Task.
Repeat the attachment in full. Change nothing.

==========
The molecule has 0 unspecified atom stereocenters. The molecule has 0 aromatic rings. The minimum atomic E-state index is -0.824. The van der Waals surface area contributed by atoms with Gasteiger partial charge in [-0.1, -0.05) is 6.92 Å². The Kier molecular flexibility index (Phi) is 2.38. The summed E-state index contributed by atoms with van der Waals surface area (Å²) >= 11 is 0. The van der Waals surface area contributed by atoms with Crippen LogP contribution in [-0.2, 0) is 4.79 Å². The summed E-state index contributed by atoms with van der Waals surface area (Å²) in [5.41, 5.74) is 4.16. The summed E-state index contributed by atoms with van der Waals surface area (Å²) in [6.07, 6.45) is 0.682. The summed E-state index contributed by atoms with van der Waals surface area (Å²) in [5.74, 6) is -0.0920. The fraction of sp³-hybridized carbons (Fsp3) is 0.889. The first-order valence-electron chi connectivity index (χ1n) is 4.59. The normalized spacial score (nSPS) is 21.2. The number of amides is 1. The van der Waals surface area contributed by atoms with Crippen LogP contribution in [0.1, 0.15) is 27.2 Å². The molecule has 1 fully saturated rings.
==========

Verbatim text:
The molecule has 0 unspecified atom stereocenters. The molecule has 0 aromatic rings. The minimum atomic E-state index is -0.824. The van der Waals surface area contributed by atoms with Gasteiger partial charge in [-0.1, -0.05) is 6.92 Å². The Kier molecular flexibility index (Phi) is 2.38. The summed E-state index contributed by atoms with van der Waals surface area (Å²) >= 11 is 0. The van der Waals surface area contributed by atoms with Crippen LogP contribution in [-0.2, 0) is 4.79 Å². The summed E-state index contributed by atoms with van der Waals surface area (Å²) in [5.41, 5.74) is 4.16. The summed E-state index contributed by atoms with van der Waals surface area (Å²) in [6.07, 6.45) is 0.682. The summed E-state index contributed by atoms with van der Waals surface area (Å²) in [5.74, 6) is -0.0920. The fraction of sp³-hybridized carbons (Fsp3) is 0.889. The first-order valence-electron chi connectivity index (χ1n) is 4.59. The normalized spacial score (nSPS) is 21.2. The number of amides is 1. The van der Waals surface area contributed by atoms with Crippen LogP contribution in [0.1, 0.15) is 27.2 Å². The molecule has 1 fully saturated rings.